21 September, 2012

Restorative Schools - some major trends

My online newspaper, Restorative Schools, is out today and every Friday.

As well as useful resources there are several reports of big reductions in suspensions in a number of US schools and school systems using Restorative Practices. The reports are based on data from previous school  years. The numbers of students suspended and/or excluded has been mind-boggling (at least to me) and the reductions achieved have been very impressive.

Other trends include
  • increasing pressure to reduce suspensions and exclusions
  • the introduction of laws in some parts of the world to mandate the use of restorative and similar practices in schools
  • endorsement of Restorative Practices by a wide range of authorities
  • initiatives by cities around the world to become Restorative Cities
  • schools playing a leading role in the spread of restorative practices within communities
All the best,

26 July, 2012

Demonstrating order

When harm is done it is relatively easy to identify the primary relationships that have been damaged and need to be restored. In serious matters, restorative practices address close secondary relationships by including supporters of both the offenders and victims.

Well-meaning authorities may attempt to "keep the door open" for those who have caused some harm by implementing minimal consequences. For example, a court may apply a suspended sentence for a serious offense. In terms of the social discipline window, such approaches can be perceived as high support - low challenge. However, this can undermine the confidence of bystanders and their relationships with those involved and the system (justice system, school...). A bystander is anyone who knows that harm was done, before, during or after the fact. 

High challenge - high support approaches include the completion of substantial well-managed challenges by those who have caused harm. As part of the restoration of relationships, such challenges are likely to be known to those directly involved in any restorative processes. Communicating the successful completion of real challenges can be important for wider bystanders who need to know that justice has been done, and that there is order including social discipline.

18 July, 2012

Push-outs and zero tolerance in Australia

Push-outs and Zero Tolerance fail to deliver in the US
In the US zero tolerance is being abandoned as a core strategy to improve school safety and student achievement (IIRP). This shift is closely associated with widespread concern about the long term implications of push-outs.
  • Zero tolerance is usually implemented by suspensions and expulsions for unacceptable behaviour and can easily result in permanent push-outs
  • Push-outs disrupt a students' education and place them in situations where they are more likely to do dangerous and unacceptable things. This frequently moves students to the periphery of society permanently. For many the effect is a "school-to-prison" pipeline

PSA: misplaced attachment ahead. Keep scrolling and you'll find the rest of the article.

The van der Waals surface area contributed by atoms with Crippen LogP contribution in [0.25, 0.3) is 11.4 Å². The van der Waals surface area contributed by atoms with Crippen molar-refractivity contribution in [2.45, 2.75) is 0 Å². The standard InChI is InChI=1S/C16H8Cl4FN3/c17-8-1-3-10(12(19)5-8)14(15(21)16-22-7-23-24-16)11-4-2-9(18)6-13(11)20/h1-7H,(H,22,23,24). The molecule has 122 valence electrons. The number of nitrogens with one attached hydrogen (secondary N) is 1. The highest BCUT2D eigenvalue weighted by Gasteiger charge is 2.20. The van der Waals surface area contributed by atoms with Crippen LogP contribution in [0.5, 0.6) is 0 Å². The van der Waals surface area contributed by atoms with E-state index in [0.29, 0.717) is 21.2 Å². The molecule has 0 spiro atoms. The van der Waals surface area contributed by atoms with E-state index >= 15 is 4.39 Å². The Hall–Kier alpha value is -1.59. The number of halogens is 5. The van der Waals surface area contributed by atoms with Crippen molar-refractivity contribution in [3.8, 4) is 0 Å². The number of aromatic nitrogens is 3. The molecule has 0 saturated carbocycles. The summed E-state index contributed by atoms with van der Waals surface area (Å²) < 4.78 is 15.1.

Is Australia different?
Zero tolerance has not be explicitly adopted in Australian schools and we don't use or have a term that is equivalent to push-out. But does this mean that the phenomena do not to be found in Australia? Certainly not. 
Both zero tolerance and push-outs are alive and well down-under, but politely masked by a number of factors including failure of the student to meet the "required standards" of behaviour and/or academic progress. Families, communities and even school systems (unconsciously) collude with schools to maintain the masking of intolerance and exclusion.

Understanding push-outs
Particular students are excluded (pushed out) from particular schools for a wide range of reasons
  • Despite receiving government funding, non-government schools select their students from those who apply and in the process usually exclude the the least promising. That is, many students are pushed "out" from non-government schools before they are "in"!!  In contrast many of the same non-government schools offer scholarships to the most promising students in order to ensure that they get "in".
  • Should difficulties arise after being enrolled, students at non-government schools can be pushed out by having their enrolment terminated without much difficulty
  • Government schools may suspend students for short periods for less serious behavioural issues or exclude students permanently for serious matters. The school system then attempts to find an alternative school placement for the excluded student.
  • Students with high levels of special needs are less likely to be enrolled in non-government schools and may not be "main-streamed" in government schools if the schools cannot make provision that meets their needs.
  • Some students exclude themselves by refusing to attend school often as a result of social, emotional or material issues that make it difficult to meet the school's requirements
  • The latter students may also behave in unacceptable ways that result in their being excluded by the school
  • Or they may be pushed-out by their fellow students through bullying and harassment
  • Also families sometimes fail to enrol their children in school, fail to support attendance or even discourage attendance by their children for personal reasons
  • And families (and their children) can be pushed out from communities